The Londoners would in time come to rue the circumstances that made the non-signing of Yaya Touré a genuine missed opportunity, though they’d undoubtedly get their money’s worth in Kolo Touré, a player who’d scale the English game, reaching heights even the most optimistic of Arsenal fan would scarcely have dared dream for the enigmatic Ivorian.
Touré began his Arsenal career viewed very much as a utility man, the 21-year-old able to function reliably in a number of positions; central midfield and right-back, most often. Wenger saw a budding centre-back in Touré, though, and slowly but surely aided the Ivorian in transitioning into the ideal foil to Sol Campbell, Arsenal’s rock at the back. Together they flourished, forming a formidable partnership that laid the foundations for Arsenal’s Invincibles season, remaining unbeaten throughout the 2003/04 league campaign.
Kolo would outlast his first defensive partner in an Arsenal shirt. As Campbell moved on to Portsmouth, Touré formed a first-thought unlikely kinship with Philippe Senderos and it was that particular duo that, in 2006, aided Arsenal in setting the Champions League record for most consecutive clean sheets; ten games without a single goal scored against them, encompassing 995 minutes total. Though he was to be denied the Champions League, losing to Barcelona in the final, he would eventually depart Arsenal in 2009 with his fair share of silverware to his name, notably a pair of FA Cup winners’ medals.
During this time, Yaya Touré found himself embarking upon something of a one-man tour of Europe that would eventually see him lay his hat in Manchester. Yaya impressed in Ukraine, earning a move to Olympiacos, after which he spent a single season in Monaco. It was then he was bought by Barcelona.
At Camp Nou, Touré would prove himself an integral cog in Pep Guardiola’s unstoppable tiki-taka machine that swept the continent, taking it for all it had, collecting an unprecedented sextuple across the 2009/10 calendar year. Though Touré was often played out of position – even being relied upon to fill the team’s injury-related gap at centre-back in the 2009 Champions League final against Manchester United – he did more than enough to stake his claim as one of the most feared ball-carrying, box-to-box midfielders anywhere on the planet.
Eventually, tired of being underused and underloved at Barcelona, Yaya swapped the Mediterranean for Manchester, joining the burgeoning Abu Dhabi revolution. And it was in Manchester that Touré hit his spectacular peak, adding pace, power and purpose to an ever-improving squad.
As the 2000s became the 2010s, Touré played his very best football, dominating the midfield in a fashion the Premier League had been denied the privilege of seeing since Patrick Vieira had departed north London. The image of Yaya reclaiming possession in the midfield, galloping into his opponents’ half, shrugging off half-baked tackles and attempted fouls, before reaching the edge of the area and deftly swathing a sweet, curled effort off of his right instep and beyond the grasp of the despairing goalkeeper is an enduring one. His opponents will tell you, it happened often enough.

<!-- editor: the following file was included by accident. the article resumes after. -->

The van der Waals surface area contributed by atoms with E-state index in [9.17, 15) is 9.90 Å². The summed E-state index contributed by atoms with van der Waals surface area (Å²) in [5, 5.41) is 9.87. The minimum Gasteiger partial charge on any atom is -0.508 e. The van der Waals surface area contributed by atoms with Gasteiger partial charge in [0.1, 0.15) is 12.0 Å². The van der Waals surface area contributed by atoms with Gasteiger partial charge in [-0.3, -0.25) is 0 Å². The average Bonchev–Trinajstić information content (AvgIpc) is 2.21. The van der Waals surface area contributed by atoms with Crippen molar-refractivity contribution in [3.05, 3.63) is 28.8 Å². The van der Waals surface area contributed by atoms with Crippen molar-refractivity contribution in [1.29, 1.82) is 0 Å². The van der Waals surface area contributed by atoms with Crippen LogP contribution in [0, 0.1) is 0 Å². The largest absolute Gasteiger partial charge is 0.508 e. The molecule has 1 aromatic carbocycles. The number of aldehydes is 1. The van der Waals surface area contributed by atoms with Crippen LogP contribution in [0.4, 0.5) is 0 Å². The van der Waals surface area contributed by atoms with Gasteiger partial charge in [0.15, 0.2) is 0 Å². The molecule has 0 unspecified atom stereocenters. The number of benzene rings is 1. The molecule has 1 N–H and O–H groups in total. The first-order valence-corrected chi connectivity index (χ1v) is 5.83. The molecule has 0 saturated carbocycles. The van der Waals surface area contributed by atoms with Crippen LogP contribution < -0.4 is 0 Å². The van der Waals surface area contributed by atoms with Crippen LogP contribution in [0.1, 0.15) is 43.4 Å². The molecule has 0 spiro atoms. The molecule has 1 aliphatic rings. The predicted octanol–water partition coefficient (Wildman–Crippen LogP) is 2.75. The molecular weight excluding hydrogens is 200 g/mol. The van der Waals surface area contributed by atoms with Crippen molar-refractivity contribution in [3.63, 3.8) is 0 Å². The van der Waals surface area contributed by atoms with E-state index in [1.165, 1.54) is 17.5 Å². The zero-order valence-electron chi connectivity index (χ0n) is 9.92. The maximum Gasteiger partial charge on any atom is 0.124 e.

At Manchester City, Yaya would not only play with his brother Kolo, a delightful throwback to their early days back home in Abidjan, but he’d also play against him for the first time. The two wore sky blue side-by-side for three years- as Yaya joined a year after Kolo and stayed for a further five seasons beyond his sibling’s exit in 2013- until the elder of the two elected to transfer to Liverpool.
On 1 March 2015, after what seemed like a lifetime gleefully chasing, supporting, and wholeheartedly encouraging one another, the two finally lined-up on opposite sides. On the day, Kolo’s Liverpool came out on top of Yaya’s Manchester City, claiming a 2-1 triumph.
Beyond their exceptional spells in English football, Kolo spent a single season in Scotland, winning a domestic treble with Celtic that came with the added bonus of being the Ivorian’s second unbeaten league title, while Yaya would eventually depart Manchester City, with a brief return to Olympiacos preceding a season’s sojourn in Qingdao, China.
At the time of writing, Kolo is currently a first-team coach at Leicester, supporting his former manager Brendan Rodgers, while Yaya is without a club having returned to England from China in August 2020.
When reminiscing over the Tourés’ time in Europe, it is hard to imagine many siblings having a greater impact or leaving a greater legacy than the brothers from Bouaké. Kolo’s move to Arsenal is hailed, to this day, as one of the most astute signings made by any Premier League manager, while Yaya remains one of the best players ever to grace the very same division.
Certainly, neither was the first Ivorian to depart their home in search of a football career on European soil, and neither of them shall be the last. What they are, however, are two of the most successful and enduring Ivorian exports, two of the most adored foreign players in Premier League history, and two shining examples- for any Ivorian, any African, any footballer from any nation- who showed precisely how to pursue a career worth remembering.
By Will Sharp @shillwarp